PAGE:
Bernie Sanders Says "Muslim Troops" Should Be Fighting ISIS & That Statement Is Problematic
During Saturday night's Democratic presidential debates, the two contending candidates for the nomination waded into the weeds on foreign policy, terrorism, and national defense, and there were more than a few testy moments and memorable exchanges. And amid all the argument, one particular comment from Vermont senator Bernie Sanders sure sounded wrong — Sanders said "Muslim troops" should be fighting ISIS, not American troops, and there's something more than a little problematic about that framing.
Specifically, while describing the battle with ISIS as a "a war for the soul of Islam," Sanders commented that soldiers fighting ISIS on the ground in the Middle East "should not be American troops, they should be Muslim troops."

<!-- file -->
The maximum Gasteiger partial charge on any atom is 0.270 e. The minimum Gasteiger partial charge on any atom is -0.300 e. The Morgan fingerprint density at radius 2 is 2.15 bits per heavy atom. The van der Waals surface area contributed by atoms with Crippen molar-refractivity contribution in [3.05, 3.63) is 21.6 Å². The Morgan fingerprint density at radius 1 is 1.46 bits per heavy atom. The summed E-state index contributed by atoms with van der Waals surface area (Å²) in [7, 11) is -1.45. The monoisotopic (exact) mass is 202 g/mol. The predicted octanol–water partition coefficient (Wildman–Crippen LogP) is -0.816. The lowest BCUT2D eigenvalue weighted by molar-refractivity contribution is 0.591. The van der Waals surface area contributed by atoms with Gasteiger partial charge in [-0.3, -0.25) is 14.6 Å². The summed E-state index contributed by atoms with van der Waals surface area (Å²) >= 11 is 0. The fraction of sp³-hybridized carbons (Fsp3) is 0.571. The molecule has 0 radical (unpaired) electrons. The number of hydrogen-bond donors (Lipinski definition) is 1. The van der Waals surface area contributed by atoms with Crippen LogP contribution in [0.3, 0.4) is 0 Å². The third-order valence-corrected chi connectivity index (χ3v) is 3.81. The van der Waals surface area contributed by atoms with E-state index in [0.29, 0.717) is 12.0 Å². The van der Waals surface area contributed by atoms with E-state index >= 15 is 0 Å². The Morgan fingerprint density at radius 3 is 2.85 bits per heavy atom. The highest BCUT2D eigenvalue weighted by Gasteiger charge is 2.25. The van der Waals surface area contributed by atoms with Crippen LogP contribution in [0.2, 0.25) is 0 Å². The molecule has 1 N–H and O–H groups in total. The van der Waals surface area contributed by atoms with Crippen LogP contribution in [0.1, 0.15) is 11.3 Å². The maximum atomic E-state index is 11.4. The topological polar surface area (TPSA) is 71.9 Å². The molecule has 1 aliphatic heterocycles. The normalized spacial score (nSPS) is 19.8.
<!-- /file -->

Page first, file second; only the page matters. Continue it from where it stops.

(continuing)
Right off the top, there's one big problem with this that really jumps out. It may sound familiar for anyone familiar with the principles behind intersectional feminism — namely, the creation of a needless, fallacious distinction between "Americans" and "Muslims." Muslims and Americans, obviously, are not mutually exclusive groups. Muslims aren't a racial group or a nationality. Rather, they're members of a widely prescribed religious faith that exists across all regional, racial, and national boundaries.
For that reason alone, it was clumsy and ill-considered for Sanders to say what he did.